Sterling Retreats as Carney Tempers Rate Hike Expectations
The British pound declined sharply Tuesday, easing off multi-year high against the US dollar after Bank of England Governor Mark Carney tempered expectations about a rate hike.
Cable declined 0.32 percent to 1.6975, falling further below the nearly six-year high set last week. The pair is testing initial support at 1.6979. Below that level the next support target is 1.6955, slightly below the ten-day moving average (1.6959). On the upside, initial resistance is likely found at 1.7075.
In US data, consumer confidence rose faster than forecast in June, the Conference Board reported today. The consumer confidence index increased from 83.5 to 85.2.
The EURGBP advanced 0.3 percent to 0.8013. The pair is currently testing the 0.8013 resistance. A break above this level would expose 0.8027 as the next resistance target. On the downside, technical support is likely found at 0.7983.
In Eurozone data, German business confidence declined in June, as the crises in the Ukraine and Iraq weighed on sentiment. The Ifo’s closely monitored business climate index fell from 110.4 to 109.7, below estimates.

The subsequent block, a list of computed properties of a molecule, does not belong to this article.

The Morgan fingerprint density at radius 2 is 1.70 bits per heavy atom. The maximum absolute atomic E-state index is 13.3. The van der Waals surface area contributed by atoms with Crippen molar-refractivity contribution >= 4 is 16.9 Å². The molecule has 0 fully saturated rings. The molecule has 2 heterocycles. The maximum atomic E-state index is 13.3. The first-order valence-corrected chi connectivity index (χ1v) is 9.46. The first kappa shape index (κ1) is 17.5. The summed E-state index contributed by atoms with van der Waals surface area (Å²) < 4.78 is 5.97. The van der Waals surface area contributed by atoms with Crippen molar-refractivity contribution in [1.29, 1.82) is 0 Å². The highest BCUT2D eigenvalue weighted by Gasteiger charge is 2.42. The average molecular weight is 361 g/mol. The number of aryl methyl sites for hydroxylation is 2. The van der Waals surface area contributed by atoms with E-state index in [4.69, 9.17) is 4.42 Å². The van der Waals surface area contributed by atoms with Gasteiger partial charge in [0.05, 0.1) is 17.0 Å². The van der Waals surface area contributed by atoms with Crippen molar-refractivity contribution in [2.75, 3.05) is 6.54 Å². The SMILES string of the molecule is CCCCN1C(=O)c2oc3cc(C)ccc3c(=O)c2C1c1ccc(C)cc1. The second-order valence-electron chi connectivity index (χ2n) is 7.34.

Bank of England Governor Mark Carney said Tuesday the exact timing of the first rate increase would be “data driven,” a sign the central bank could be prepared to keep rates at record lows until 2015. Carney said the economy will probably grow at a faster rate in the second half of the year than the BOC had expected, but weak earnings growth suggests spare capacity still exists in the labour market.
“As the economy progresses, the time to normalize interest rates is edging closer,” Carney said in a lengthy testimony to the Treasury Committee.
“The path of interest rates is likely to be limited and gradual,” Carney also added.
Carney also attempted to clarify his earlier warnings that interest rates could rise sooner than expected. The head of the central bank said today those comments were made because the markets hadn’t yet adjusted to stronger economic growth.
Rate hike expectations pushed sterling to multi-year highs against the US dollar last week. Several market participants were eying the end of 2014 as a possible date for when the BOE could raise interest rates for the first time since March 2009.
In economic data, UK mortgage approvals declined at a slower rate than forecast in May. Approvals fell from 42,200 to 41,800, the British Bankers’ Association reported today. Economists forecast a drop to 41,300.
According to the BOE’s latest quarterly credit conditions survey, the UK’s biggest lenders are expecting mortgage approvals to drop significantly in the coming quarter, as banks lower their appetite for risk amid signs the BOE will begin to rein in the housing market.
Governor Carney on Thursday is expected to announce new measures to control the UK’s housing sector, which has been propelled by low-deposit lending schemes.
Sorry. No data so far.